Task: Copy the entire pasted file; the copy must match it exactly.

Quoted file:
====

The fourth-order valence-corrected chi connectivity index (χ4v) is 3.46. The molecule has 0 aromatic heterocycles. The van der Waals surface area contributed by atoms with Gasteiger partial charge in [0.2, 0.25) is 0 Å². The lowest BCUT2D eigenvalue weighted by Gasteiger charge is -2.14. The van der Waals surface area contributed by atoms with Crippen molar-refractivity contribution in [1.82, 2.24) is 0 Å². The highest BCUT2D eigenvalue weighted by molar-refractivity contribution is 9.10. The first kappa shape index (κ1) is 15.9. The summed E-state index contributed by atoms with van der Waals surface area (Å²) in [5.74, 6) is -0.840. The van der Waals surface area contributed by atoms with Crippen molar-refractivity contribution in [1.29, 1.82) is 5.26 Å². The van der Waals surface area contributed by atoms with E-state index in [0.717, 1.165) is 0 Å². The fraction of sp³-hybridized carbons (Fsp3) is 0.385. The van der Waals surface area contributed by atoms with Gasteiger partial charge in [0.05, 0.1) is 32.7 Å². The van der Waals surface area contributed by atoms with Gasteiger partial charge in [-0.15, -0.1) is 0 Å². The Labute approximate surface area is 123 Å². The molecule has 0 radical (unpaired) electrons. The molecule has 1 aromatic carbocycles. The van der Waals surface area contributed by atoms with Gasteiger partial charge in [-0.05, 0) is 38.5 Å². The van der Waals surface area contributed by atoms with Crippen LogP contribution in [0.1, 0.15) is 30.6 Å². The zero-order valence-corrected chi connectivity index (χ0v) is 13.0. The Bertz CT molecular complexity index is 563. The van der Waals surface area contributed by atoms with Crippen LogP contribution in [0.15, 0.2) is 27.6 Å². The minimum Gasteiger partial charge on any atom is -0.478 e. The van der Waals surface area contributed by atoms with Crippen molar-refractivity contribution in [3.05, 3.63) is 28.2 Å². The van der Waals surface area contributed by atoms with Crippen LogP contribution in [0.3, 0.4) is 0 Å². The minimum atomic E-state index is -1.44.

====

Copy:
The fourth-order valence-corrected chi connectivity index (χ4v) is 3.46. The molecule has 0 aromatic heterocycles. The van der Waals surface area contributed by atoms with Gasteiger partial charge in [0.2, 0.25) is 0 Å². The lowest BCUT2D eigenvalue weighted by Gasteiger charge is -2.14. The van der Waals surface area contributed by atoms with Crippen molar-refractivity contribution in [1.82, 2.24) is 0 Å². The highest BCUT2D eigenvalue weighted by molar-refractivity contribution is 9.10. The first kappa shape index (κ1) is 15.9. The summed E-state index contributed by atoms with van der Waals surface area (Å²) in [5.74, 6) is -0.840. The van der Waals surface area contributed by atoms with Crippen molar-refractivity contribution in [1.29, 1.82) is 5.26 Å². The van der Waals surface area contributed by atoms with E-state index in [0.717, 1.165) is 0 Å². The fraction of sp³-hybridized carbons (Fsp3) is 0.385. The van der Waals surface area contributed by atoms with Gasteiger partial charge in [0.05, 0.1) is 32.7 Å². The van der Waals surface area contributed by atoms with Gasteiger partial charge in [-0.15, -0.1) is 0 Å². The Labute approximate surface area is 123 Å². The molecule has 0 radical (unpaired) electrons. The molecule has 1 aromatic carbocycles. The van der Waals surface area contributed by atoms with Gasteiger partial charge in [-0.05, 0) is 38.5 Å². The van der Waals surface area contributed by atoms with Crippen LogP contribution in [0.1, 0.15) is 30.6 Å². The zero-order valence-corrected chi connectivity index (χ0v) is 13.0. The Bertz CT molecular complexity index is 563. The van der Waals surface area contributed by atoms with Crippen LogP contribution in [0.15, 0.2) is 27.6 Å². The minimum Gasteiger partial charge on any atom is -0.478 e. The van der Waals surface area contributed by atoms with Crippen molar-refractivity contribution in [3.05, 3.63) is 28.2 Å². The van der Waals surface area contributed by atoms with Crippen LogP contribution in [0.3, 0.4) is 0 Å². The minimum atomic E-state index is -1.44.